Mobs, crowds, and people power

It happens all the time.  A political earthquake loosens the ground on which hierarchies and institutions rest.  Suddenly, the venerable structures that have governed our daily lives are exposed for what they are – the sediments of past agreements based on fragile trust. The unspent energy from the last earthquake discharges itself in little tremors, challenging targets that cannot hold their ground in the shifting sand.

In the last few weeks following People Power II we have seen its residual force close in on its quarry.  Often, the object of the hunt is a holdover ranking official, an appointee of the previous regime, who, invoking his eligibility or right to a term, ignores signals for him to resign.  Notable examples are Administrator Felicito “Tong” Payumo of the Subic Bay Metropolitan Authority, who invokes tenure, and Director-General Ramon “Ike” Seneres of the National Computer Center, who claims civil service eligibility.  But sometimes even the new appointees become suitable targets because they are perceived to be either arrogant or unqualified or simply unacceptable to their personnel or the constituencies that nominated them.  We see this at the Department of Education (DECS), the Department of Tourism (DOT), and, more recently, the Movie and Television Review and Classification Board (MTRCB).

In all these situations, people power cloaks itself in the legitimacy of the mother of all people power, i.e. the one at Edsa, and invokes the same values that united people in the original upheaval.  It draws its boldness from the constant reminder that if the people were able to get rid of an elected president, they should have no trouble dealing with smaller tyrants and misfits in office. This is a transitional period in the life of a society, when accountability to articulate publics becomes more pronounced than ever.  During such times, power and authority momentarily lose their untouchability, and their complacent wielders become fair game for any organized hunt.

Political transitions like the one we are presently undergoing reveal the basic fault lines of bureaucracies and institutions.  In the ideal bureaucracy, a person is appointed to an office in recognition of his expertise, and is shielded from political pressure by a fixed tenure and clear lines of authority.  In real life, however, no bureaucracy works precisely according to the ideal.  Office holders find that it is never enough to invoke their authority to keep things going.   They must also earn the respect and trust of their subordinates.  They have to win and establish their legitimacy in the eyes of the people with whom they work.  This is the unspoken rule in all organizations.

In normal times, a bureaucrat may be able to function for an indefinite period solely on the basis of his appointment papers.  The line of authority is taken for granted.  He is presumed to be the best person for the job.  But in a time of flux, the fault lines become active; what was previously accepted on trust is now questioned.  Authority must show its credentials as well as actively fortify its support from within and without.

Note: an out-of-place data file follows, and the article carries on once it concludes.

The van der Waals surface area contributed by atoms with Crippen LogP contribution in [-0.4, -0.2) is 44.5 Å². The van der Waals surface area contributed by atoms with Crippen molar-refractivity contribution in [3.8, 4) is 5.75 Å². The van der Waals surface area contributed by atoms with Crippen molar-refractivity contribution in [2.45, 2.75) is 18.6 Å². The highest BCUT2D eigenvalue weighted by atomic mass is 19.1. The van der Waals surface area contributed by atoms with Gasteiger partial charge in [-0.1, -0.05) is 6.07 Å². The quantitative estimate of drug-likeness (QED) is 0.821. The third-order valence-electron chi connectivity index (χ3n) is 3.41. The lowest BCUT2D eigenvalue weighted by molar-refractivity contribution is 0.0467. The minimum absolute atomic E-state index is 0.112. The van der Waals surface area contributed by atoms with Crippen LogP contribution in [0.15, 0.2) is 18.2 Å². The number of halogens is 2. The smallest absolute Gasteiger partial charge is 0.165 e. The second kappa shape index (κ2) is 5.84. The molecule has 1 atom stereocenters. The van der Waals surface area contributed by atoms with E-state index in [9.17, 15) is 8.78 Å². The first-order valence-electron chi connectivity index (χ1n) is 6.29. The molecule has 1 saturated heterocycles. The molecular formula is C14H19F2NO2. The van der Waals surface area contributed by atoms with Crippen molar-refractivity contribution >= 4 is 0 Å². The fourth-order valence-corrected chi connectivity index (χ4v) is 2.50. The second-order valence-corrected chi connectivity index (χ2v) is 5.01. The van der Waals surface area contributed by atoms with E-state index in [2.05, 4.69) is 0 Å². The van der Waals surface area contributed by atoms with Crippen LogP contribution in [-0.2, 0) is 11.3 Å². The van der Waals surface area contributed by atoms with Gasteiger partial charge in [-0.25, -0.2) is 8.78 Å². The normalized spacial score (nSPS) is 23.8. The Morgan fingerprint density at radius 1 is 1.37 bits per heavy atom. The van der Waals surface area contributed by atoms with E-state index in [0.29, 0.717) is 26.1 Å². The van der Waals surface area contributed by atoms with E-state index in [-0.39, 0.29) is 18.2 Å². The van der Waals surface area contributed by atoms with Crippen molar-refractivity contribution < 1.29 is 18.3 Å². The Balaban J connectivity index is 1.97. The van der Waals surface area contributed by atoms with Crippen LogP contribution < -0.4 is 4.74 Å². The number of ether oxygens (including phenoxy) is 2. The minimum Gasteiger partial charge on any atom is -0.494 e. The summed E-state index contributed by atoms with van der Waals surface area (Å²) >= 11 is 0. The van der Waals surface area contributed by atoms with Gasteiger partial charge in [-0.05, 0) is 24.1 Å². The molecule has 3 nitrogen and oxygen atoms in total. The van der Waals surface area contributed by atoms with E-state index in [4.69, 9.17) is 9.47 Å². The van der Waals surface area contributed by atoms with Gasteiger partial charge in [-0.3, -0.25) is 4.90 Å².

People power may be seen as a mechanism for renewing trust in young societies like ours.  In this sense, it strengthens rather than erodes institutions in the long term.  It is a reminder to leaders and public officials that while power may be acquired by election or by appointment, its continuing effective exercise is always ultimately founded on trust.  When the people withdraw that trust, no constitution or organizational by-laws can be invoked to restore it.

Trust is the glue of societies.  In stable democracies, public officials do not have to earn it all the time.  But in transitional societies like ours, with a relatively low level of institutionalization, those who wield power must constantly work to acquire and renew the confidence of their constituencies.  The best way to earn trust and legitimacy is through competent performance as measured by results.  But all too often, many officials find an easy path in existing channels of patronage and public relations.

No amount of people power can succeed in ousting a public official who enjoys enormous confidence and support from within his own organization and from the constituencies he serves.  Any move by a disgruntled minority to oust him will almost always be met by an active manifestation of support from the key players who themselves command substantial clout within the organization or community.  It is difficult to fake such support because it has to be sustained.  The biggest of the key players, of course, is the appointing authority itself. An official beleaguered by people power who receives unqualified affirmation of confidence from the appointing power increases his chances of keeping his post compared to one who, as it were, is left alone to defend himself.

People power draws its strength from the intrinsic energy of crowds. What distinguishes it from mob rule is that after attaining its goal, it consciously reins in this energy, quietly disperses, and preserves itself in a militant public.  But the ground continues to shake for sometime, until the swell subsides. People have lost their fear and their awe of power, and so for a while, they will be seeking other targets.

“Much of the feverish excitement of such times,” said the writer Elias Canetti of revolutionary periods, “is due to the rapid succession of innumerable executions.”  The call for resignation is the closest analogue we have of an execution.


Comments to <>